To successfully treat and prevent recurrence of generalized abdominal pain we need to understand and — if possible — remove the underlying causes and risk factors. We need to ask: "What else is going on inside the body that might allow generalized abdominal pain to develop?"
Accurate diagnosis of the factors behind generalized abdominal pain consists of three steps:
|Low Carbohydrate Diet Consequences||93%||Confirm|
|Congestive Heart Failure||21%||Unlikely|
|Aspartame/Neotame Side-Effects||3%||Ruled out|
|West Nile Virus||2%||Ruled out|
|Ulcerative Colitis||1%||Ruled out|
|Irritable Bowel Syndrome||0%||Ruled out|
Do you experience general abdominal discomfort or pain that is difficult to pinpoint?
Possible responses:→ No / can pinpoint / only after meals / don't know
→ Occasional mild discomfort
→ Frequent mild and/or occasional moderate pain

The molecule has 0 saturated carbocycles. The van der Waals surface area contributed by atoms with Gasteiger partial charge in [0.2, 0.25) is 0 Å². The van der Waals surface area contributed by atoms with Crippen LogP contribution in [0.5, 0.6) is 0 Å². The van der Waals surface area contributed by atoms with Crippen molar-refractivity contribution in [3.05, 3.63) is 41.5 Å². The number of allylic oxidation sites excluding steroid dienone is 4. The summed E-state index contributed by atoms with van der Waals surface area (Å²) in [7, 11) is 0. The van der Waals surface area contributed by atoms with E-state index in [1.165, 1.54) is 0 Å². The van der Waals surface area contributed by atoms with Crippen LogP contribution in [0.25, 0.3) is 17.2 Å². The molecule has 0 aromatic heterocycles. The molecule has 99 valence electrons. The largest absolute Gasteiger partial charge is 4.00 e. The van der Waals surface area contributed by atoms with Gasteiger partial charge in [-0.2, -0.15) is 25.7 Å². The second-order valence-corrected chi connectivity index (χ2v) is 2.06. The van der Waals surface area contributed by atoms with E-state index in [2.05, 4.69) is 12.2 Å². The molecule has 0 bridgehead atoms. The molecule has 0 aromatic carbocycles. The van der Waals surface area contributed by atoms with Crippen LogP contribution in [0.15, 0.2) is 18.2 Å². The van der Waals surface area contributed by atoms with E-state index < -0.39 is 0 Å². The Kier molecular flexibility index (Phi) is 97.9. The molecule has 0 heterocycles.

→ Frequent moderate and/or occasional severe pain
→ Frequent or constant severe pain
Severe acute or prolonged abdominal pain is a possible symptom of many serious conditions. You are advised to seek medical attention as soon as possible, unless you already know the cause of the pain.
Abdominal pain may occur alone or in combination with other symptoms such as diarrhea and/or flushing and can be controlled with pain medication.
Accumulation of fluid (due to congestive heart failure) in the liver and intestines may cause nausea, abdominal pain, and decreased appetite.
This occurs in a minority of patients, especially in conjunction with an episode of macro-hematuria.
Recurrent abdominal pain is a symptom of lactose intolerance.